The Good News about Weakness
By: Kevin Park
A little while ago, I received a remark at church about my being overweight from a visitor. While I’ve always have had struggles in maintaining a healthy weight, being in seminary has not helped my waistline in the least. In response to the comment, I stated, “While I wish one of my major sin struggles was something easier to hide, that’s unfortunately not the case in this instance”. It caught them a little off guard and they offered no follow up. You could tell they were uncomfortable with the response. Which I found surprising, because the good news about Christianity is that when we see our own weaknesses, we have the opportunity to remember the fullness of Christ. Knowing we have weaknesses gives room for Christ to take up an even greater place in our lives. Our Lord put it this way, “Those who are well have no need of a physician, unlike those who are sick. I have not come to call the righteous, but sinners to repentance” (Luke 5:31-32).
Friedrich Nietzsche, the well-known secular theologian, who was an inspiration for Hitler and the Nazi’s, and one of the most outspoken critics of Christianity who ever lived, hated how Christians leaned into weakness. Nietzsche wrote, “The Christian movement is a degeneracy movement, composed of reject and refuse elements of every kind. It is not national, not racially conditioned and so it appeals to the disinherited everywhere. It is founded on a rancor against everything that is well-constituted and dominant. It stands in opposition to every spiritual movement, to all philosophy. It takes the side of idiots and utters a curse on the spirit.”
To Nietzsche, and even to our culture, being a good or successful person has this silent association of always being healthy, looking good, being prosperous, having a following, being engaging, to be someone who is ‘going places’, to be something new and next, and about 100 other superficial things I could add. The digital world in our age has helped further fuel this trend. The world of Facebook, Instagram, Twitter, and Snapchat, encourages us to always put our best face forward. Where if people look long enough, they’ll never suspect we have been getting into too many arguments at home with the spouse, or we’ve lacked patience with the kids. If we put on a mask long enough and take the picture from the right camera angle, they’ll never see the weaknesses that lie underneath that top layer.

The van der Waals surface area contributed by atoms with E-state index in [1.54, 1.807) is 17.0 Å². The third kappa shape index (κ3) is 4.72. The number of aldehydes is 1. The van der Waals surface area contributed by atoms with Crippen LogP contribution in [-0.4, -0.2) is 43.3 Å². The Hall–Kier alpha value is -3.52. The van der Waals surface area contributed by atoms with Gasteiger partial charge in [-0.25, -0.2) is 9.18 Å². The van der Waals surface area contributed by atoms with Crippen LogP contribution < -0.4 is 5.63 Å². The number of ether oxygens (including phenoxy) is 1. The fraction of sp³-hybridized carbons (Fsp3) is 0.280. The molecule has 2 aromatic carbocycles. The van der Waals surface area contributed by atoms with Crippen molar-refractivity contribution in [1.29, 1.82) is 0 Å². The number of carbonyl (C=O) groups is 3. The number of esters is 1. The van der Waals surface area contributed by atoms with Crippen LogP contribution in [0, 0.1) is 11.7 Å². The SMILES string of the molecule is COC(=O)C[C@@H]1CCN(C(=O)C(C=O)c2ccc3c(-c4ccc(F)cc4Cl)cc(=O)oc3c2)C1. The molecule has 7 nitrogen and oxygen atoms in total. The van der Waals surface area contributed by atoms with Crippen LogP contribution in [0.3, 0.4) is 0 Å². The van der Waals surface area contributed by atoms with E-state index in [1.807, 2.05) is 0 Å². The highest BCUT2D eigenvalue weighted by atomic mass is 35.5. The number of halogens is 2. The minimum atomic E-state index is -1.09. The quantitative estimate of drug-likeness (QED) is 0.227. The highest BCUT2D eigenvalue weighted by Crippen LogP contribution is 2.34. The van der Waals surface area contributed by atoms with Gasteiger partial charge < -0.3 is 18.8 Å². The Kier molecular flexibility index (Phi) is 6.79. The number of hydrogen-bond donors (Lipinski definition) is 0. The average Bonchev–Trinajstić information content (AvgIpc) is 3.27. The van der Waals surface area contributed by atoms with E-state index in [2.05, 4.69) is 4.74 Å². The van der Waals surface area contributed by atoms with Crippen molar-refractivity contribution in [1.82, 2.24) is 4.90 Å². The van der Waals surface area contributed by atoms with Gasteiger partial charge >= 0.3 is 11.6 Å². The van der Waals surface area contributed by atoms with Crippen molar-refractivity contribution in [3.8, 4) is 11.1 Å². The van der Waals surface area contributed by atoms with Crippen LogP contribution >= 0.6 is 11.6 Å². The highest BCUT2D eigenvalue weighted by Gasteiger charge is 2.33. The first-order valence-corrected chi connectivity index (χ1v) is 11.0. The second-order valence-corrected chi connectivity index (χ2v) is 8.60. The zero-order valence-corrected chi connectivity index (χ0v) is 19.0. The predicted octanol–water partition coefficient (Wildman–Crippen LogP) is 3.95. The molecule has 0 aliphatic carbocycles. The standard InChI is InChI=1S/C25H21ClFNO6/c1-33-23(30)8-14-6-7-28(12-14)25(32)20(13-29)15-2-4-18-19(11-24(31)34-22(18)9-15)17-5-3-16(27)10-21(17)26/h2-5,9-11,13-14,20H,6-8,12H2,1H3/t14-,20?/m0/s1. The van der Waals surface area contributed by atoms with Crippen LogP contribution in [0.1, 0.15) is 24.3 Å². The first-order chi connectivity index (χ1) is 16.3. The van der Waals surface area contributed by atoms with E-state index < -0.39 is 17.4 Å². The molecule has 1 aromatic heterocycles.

But that is not what the Christian life is all about. As long as a heartbeat still thumps in our chest, through the grace of God we will continue to find places in our lives where we are weak. It has been that way since the fall of mankind. It was Satan who tempted us with the carrot stick of becoming more. His temptation was to tell man and woman they could rise to even higher heights of personal attainment. Yet, if there had been a dependent spirit from the hearts of Adam and Eve, a spirit that knew they needed to trust and depend on God’s strength and not attaining their own – the fall would have never occurred. But the fall did occur. In this weakened state we now find ourselves in, a state where we are naked and feeble in the presence of God’s sight – we have two options. The first is to make our own covering. A covering made by our own hand for when we feel embarrassment or shame. This covering will be superficial, but yet it might fool a few individuals while we still have that heart beating in our chest. The second option is the covering of Christ; it gives us fullness where we are lacking. That second covering won’t impress the world, and will frustrate many, but there is a beautiful eternal confidence that wells up and comes with the trusting of Christ to right the places where we are wrong.
Believers have often been tempted to make superheroes of the faith. But our God does not often work in superheroes, and when He has given us individuals close to it, like Samson – He used Samson’s strength to show a great many weaknesses in Samson’s heart. It’s the temptation of the world to make those past and present look the part and fit the box of success. A funeral eulogy is a great place to see this first hand. I’ve been to a funeral where the individual in the casket had fairly boldly and fairly openly carried on an affair for over four decades. In life, the individual claimed to be an agnostic; But at the funeral, the Roman Catholic priest made it seem that due to the good things this person had done, they would most certainly be in heaven. My brother, who was with me, was so upset with the eulogy that he nearly went up to the pulpit – I out of love physically restrained him and stopped him from doing that. It was not the place. But I understood my brother’s objection. We in the church are a people who sing out the words “Our hope is built on nothing less than Jesus’s blood and righteousness. I dare not trust the sweetest frame, but wholly lean on Jesus’s name.” The church is a place for weakness. The church is a place to set more confidence not in what we do, but in what Christ has done. What a gracious God we worship, who can love us – in spite of our shortcomings.
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